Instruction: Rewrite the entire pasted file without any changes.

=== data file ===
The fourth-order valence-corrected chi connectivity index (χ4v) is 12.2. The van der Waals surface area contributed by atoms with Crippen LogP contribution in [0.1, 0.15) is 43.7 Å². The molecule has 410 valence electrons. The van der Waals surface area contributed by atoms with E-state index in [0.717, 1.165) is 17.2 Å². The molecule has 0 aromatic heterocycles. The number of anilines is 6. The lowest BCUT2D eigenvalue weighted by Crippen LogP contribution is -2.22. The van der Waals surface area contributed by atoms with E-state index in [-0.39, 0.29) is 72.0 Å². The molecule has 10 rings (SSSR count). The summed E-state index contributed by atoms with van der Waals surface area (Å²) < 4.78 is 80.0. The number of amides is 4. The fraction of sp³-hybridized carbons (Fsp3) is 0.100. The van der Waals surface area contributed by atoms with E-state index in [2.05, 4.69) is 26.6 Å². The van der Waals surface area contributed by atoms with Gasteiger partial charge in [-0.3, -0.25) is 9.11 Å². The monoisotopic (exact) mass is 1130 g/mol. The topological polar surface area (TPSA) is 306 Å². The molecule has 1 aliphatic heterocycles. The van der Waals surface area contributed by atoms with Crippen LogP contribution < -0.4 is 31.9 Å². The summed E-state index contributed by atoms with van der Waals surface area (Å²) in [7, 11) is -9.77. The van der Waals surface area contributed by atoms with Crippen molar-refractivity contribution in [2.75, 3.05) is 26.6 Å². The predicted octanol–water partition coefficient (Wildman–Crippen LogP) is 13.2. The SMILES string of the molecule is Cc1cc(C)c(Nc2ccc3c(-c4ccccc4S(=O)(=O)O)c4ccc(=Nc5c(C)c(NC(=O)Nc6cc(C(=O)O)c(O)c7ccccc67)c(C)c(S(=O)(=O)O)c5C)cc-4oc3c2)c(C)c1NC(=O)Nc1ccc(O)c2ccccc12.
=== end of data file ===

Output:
The fourth-order valence-corrected chi connectivity index (χ4v) is 12.2. The van der Waals surface area contributed by atoms with Crippen LogP contribution in [0.1, 0.15) is 43.7 Å². The molecule has 410 valence electrons. The van der Waals surface area contributed by atoms with E-state index in [0.717, 1.165) is 17.2 Å². The molecule has 0 aromatic heterocycles. The number of anilines is 6. The lowest BCUT2D eigenvalue weighted by Crippen LogP contribution is -2.22. The van der Waals surface area contributed by atoms with E-state index in [-0.39, 0.29) is 72.0 Å². The molecule has 10 rings (SSSR count). The summed E-state index contributed by atoms with van der Waals surface area (Å²) < 4.78 is 80.0. The number of amides is 4. The fraction of sp³-hybridized carbons (Fsp3) is 0.100. The van der Waals surface area contributed by atoms with E-state index in [2.05, 4.69) is 26.6 Å². The van der Waals surface area contributed by atoms with Gasteiger partial charge in [-0.3, -0.25) is 9.11 Å². The monoisotopic (exact) mass is 1130 g/mol. The topological polar surface area (TPSA) is 306 Å². The molecule has 1 aliphatic heterocycles. The van der Waals surface area contributed by atoms with Crippen LogP contribution < -0.4 is 31.9 Å². The summed E-state index contributed by atoms with van der Waals surface area (Å²) in [7, 11) is -9.77. The van der Waals surface area contributed by atoms with Crippen molar-refractivity contribution in [2.75, 3.05) is 26.6 Å². The predicted octanol–water partition coefficient (Wildman–Crippen LogP) is 13.2. The SMILES string of the molecule is Cc1cc(C)c(Nc2ccc3c(-c4ccccc4S(=O)(=O)O)c4ccc(=Nc5c(C)c(NC(=O)Nc6cc(C(=O)O)c(O)c7ccccc67)c(C)c(S(=O)(=O)O)c5C)cc-4oc3c2)c(C)c1NC(=O)Nc1ccc(O)c2ccccc12.